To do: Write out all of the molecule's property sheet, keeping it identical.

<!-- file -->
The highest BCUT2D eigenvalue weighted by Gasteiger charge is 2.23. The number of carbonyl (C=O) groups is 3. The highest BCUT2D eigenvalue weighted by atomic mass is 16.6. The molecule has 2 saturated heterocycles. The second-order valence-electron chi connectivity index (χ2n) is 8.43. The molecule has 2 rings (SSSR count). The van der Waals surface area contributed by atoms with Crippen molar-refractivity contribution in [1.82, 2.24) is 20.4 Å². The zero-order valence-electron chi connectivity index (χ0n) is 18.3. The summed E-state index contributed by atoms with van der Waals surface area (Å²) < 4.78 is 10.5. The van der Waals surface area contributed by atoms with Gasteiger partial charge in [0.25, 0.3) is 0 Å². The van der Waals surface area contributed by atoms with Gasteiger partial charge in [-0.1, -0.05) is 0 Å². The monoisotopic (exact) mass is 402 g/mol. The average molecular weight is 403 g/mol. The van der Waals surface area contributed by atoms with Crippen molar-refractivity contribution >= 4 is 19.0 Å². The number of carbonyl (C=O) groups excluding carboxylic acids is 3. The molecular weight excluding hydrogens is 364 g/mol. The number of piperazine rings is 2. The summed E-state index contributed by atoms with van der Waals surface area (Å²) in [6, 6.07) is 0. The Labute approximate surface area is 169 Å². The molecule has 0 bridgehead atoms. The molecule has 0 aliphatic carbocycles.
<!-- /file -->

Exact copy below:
The highest BCUT2D eigenvalue weighted by Gasteiger charge is 2.23. The number of carbonyl (C=O) groups is 3. The highest BCUT2D eigenvalue weighted by atomic mass is 16.6. The molecule has 2 saturated heterocycles. The second-order valence-electron chi connectivity index (χ2n) is 8.43. The molecule has 2 rings (SSSR count). The van der Waals surface area contributed by atoms with Crippen molar-refractivity contribution in [1.82, 2.24) is 20.4 Å². The zero-order valence-electron chi connectivity index (χ0n) is 18.3. The summed E-state index contributed by atoms with van der Waals surface area (Å²) < 4.78 is 10.5. The van der Waals surface area contributed by atoms with Gasteiger partial charge in [0.25, 0.3) is 0 Å². The van der Waals surface area contributed by atoms with Gasteiger partial charge in [-0.1, -0.05) is 0 Å². The monoisotopic (exact) mass is 402 g/mol. The average molecular weight is 403 g/mol. The van der Waals surface area contributed by atoms with Crippen molar-refractivity contribution >= 4 is 19.0 Å². The number of carbonyl (C=O) groups excluding carboxylic acids is 3. The molecular weight excluding hydrogens is 364 g/mol. The number of piperazine rings is 2. The summed E-state index contributed by atoms with van der Waals surface area (Å²) in [6, 6.07) is 0. The Labute approximate surface area is 169 Å². The molecule has 0 bridgehead atoms. The molecule has 0 aliphatic carbocycles.